Insomnia, Snoring, Sleep Apnea

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Sleep and the Amateur Athlete

Posted by amykr on February 28, 2012

Fitness is an important part of change in a person’s health. In order to decrease injury and to get the ideal benefit to your hard work proper sleep is necessary. When you exert your body it is important for your recovery to make sure you are getting enough sleep.

During the night you go through different stages of sleep. Your body goes through different stages of sleep throughout the night. During the first third of the night we go into slow wave sleep. This is the time of sleep where we repair our body. The most essential part of recovery after an especially hard work out is the time for our muscles to heal and grow.

In order to take advantage of the best stages of sleep for your needs you need to create a routine that meets them. Since you want to take advantage of the healing time you have to plan to fall asleep rather early. To do this you need to plan ways to unwind before you go to bed. Practicing deep diaphragmatic breathing is a great way to help gear your body to unwind. By doing these exercise 6 to 10 breathes a night you will recruit airways you do not usually use and will increase the level of oxygen available to your body.
The best way to do diaphragmatic breathing is to lie down and place your hands at the bottom of the rib cage. You want to fill your lungs by pushing your hands out. You want to take this breath in slowly. At the top of the breath you want to hold it for 2 counts which will allow you to equalize pressure throughout the lung including the less used areas. Then you slowly exhale through pursed lips. That slight back pressure helps to keep those airways open. If you have need for those airways they are easier to get access to when I need that extra big breath during a run or when you are lifting.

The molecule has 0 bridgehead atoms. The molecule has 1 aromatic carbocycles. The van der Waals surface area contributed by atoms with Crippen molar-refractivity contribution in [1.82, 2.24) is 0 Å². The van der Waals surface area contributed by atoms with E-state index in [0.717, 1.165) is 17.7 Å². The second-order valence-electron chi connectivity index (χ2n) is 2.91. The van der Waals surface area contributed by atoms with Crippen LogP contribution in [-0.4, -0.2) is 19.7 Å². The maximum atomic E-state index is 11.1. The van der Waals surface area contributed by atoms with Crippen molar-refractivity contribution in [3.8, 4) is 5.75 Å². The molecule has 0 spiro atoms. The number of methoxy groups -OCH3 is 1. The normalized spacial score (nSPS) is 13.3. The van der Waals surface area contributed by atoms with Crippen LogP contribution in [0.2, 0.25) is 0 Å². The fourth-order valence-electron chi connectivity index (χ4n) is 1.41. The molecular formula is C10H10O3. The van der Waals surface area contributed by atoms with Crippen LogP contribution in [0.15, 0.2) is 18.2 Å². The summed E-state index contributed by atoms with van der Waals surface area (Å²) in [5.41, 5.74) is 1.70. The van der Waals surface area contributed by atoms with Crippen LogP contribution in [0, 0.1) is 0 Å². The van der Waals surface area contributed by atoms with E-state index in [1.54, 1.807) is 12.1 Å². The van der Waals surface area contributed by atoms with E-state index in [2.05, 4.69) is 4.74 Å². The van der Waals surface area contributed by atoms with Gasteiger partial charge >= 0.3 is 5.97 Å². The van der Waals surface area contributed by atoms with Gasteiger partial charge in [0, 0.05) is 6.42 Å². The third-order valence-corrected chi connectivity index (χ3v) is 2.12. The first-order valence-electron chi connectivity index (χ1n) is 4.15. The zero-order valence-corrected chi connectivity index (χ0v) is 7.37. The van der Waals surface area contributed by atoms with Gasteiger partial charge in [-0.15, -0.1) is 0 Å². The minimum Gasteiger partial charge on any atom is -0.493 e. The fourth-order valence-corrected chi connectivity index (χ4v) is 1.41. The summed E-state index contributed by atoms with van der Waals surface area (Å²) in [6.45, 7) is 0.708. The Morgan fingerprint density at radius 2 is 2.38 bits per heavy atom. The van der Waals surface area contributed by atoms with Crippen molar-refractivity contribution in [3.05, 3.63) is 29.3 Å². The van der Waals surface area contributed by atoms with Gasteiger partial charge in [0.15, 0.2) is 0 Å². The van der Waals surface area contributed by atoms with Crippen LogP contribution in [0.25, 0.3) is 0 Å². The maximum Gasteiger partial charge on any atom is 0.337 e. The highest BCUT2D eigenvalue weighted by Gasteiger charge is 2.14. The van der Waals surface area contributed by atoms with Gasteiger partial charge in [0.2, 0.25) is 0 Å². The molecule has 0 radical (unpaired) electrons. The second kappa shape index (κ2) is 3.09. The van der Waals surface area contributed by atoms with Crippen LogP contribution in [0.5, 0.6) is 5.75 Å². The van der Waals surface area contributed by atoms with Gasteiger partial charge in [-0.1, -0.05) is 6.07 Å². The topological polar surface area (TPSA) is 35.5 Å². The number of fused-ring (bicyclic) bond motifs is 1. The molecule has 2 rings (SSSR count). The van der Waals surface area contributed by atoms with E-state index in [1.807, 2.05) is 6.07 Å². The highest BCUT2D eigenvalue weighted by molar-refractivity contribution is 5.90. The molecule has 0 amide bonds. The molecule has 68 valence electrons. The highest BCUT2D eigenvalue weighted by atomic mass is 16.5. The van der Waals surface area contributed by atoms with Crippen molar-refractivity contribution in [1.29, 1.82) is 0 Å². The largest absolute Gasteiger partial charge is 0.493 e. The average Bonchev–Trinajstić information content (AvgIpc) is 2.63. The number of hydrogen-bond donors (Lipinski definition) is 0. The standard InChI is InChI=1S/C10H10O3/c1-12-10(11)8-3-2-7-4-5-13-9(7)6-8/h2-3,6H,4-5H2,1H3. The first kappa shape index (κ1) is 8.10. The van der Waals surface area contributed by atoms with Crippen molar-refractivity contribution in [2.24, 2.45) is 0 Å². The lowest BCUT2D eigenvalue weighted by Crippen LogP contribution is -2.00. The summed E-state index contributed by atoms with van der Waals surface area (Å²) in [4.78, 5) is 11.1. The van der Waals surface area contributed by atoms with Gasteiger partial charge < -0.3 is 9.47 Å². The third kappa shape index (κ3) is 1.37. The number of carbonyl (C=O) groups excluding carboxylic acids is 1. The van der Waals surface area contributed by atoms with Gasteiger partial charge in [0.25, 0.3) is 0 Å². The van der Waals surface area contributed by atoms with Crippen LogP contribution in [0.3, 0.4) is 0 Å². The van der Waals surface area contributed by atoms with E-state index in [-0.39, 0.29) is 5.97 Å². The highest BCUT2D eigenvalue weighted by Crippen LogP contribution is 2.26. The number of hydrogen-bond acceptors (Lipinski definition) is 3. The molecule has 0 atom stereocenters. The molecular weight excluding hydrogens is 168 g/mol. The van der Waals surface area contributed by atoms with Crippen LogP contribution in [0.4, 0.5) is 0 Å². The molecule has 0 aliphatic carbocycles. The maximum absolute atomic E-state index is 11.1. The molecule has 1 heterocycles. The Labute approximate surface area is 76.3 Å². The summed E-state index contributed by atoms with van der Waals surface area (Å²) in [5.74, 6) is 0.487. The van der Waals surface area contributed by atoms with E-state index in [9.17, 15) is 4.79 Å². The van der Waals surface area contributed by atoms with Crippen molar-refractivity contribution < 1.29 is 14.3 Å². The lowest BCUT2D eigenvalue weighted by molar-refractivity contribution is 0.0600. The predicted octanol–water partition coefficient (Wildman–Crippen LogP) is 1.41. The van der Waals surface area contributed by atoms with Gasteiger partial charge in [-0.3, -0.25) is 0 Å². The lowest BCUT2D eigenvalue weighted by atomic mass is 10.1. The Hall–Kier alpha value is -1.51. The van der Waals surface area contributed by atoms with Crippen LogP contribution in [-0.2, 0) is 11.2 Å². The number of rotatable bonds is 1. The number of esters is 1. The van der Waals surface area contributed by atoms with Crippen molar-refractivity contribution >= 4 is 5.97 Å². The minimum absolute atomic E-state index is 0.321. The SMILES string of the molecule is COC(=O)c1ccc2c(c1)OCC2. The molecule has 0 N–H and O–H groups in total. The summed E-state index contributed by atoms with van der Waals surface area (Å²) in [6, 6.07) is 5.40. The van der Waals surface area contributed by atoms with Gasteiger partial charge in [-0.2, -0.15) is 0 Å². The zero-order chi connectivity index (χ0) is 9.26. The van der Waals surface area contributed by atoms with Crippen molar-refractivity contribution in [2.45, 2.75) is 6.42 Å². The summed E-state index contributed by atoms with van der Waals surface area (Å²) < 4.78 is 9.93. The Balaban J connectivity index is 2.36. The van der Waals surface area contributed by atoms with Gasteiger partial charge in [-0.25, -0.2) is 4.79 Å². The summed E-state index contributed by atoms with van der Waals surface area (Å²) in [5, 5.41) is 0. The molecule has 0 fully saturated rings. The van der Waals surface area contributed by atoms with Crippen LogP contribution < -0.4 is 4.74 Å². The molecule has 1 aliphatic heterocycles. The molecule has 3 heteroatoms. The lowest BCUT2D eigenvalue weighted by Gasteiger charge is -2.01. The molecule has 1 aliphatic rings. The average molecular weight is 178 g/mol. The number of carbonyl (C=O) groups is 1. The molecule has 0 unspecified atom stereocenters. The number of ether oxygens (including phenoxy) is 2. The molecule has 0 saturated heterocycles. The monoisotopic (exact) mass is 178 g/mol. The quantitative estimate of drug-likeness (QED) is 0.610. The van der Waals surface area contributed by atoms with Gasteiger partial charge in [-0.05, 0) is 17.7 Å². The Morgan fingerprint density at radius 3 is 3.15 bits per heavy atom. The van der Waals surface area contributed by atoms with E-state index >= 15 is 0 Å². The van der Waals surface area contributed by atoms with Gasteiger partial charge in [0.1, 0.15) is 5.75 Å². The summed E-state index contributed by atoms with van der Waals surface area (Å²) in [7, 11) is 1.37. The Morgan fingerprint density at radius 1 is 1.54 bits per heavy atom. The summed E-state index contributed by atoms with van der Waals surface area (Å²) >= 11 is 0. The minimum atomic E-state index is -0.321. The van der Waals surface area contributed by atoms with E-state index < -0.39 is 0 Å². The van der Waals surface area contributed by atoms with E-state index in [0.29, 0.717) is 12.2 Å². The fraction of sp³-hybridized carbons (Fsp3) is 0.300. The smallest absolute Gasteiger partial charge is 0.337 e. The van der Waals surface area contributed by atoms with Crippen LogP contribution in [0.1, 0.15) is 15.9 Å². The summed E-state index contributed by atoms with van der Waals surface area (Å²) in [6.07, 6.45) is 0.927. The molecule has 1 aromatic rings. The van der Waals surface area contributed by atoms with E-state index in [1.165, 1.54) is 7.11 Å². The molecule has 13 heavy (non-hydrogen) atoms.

You also need to take advantage of light and dark. Our body really does run on light and dark and the excess light especially prior to sleep will make it very difficult to fall also and you might miss some important slow wave sleep. So turning off light producing product 30 minutes before going to bed will be helpful. In younger athletes helping them to develop the ability to sleep without electronics will help them to grow, heal and be strong.
Ending your sleep too soon robs your brain of the chance to go into REM. During this period of sleep our short-term memory shifts to long-term memory. This is essential and is more productive than cramming for a test or big presentation. Getting the proper amount of sleep allows your brain to process all the information and make it easier to get access to when you need it. When you are sleep deprived because you have missed stages of sleep.

Ultimately being athletic is a combination of proper nutrition, exercise and rest. Because there are much more specific needs that can lead to injury being aware of your sleep and your physical need which may be more than the average person your age due to the need for healing. Do not skim on this because the side effects of sleep deprivation will decrease your ability to compete the way you want to.

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Did Shaq Retire Because of Sleep Apnea?

Posted by amykr on June 5, 2011

Shaquille O’Neal recently let the world know he has sleep apnea. He shared his experience of testing and treating it with the world on You Tube. A month later he is announcing his retirement from professional sports. Is it possible that the long term effects of sleep apnea have caused him to feel he has come to the end of his career sooner than he could have? Did his poor sleep from traveling and changing time zones add to the problems he was already having?

Sleep is important to everyone but for an athlete it is an essential part of training. Getting slow wave sleep is where the body releases its growth hormone and heals itself. This deep sleep occurs during the first third of the night. If, like Shaq, you stop breathing 20-39 times an hour it becomes impossible for the body to reach this portion of sleep. Add to the inability the stress of his oxygen dropping throughout the night so he is unable to give enough oxygen to his muscles and you do not get fed. Finally add the stress all this lack of sleep on the body as a whole will keep his body from healing properly.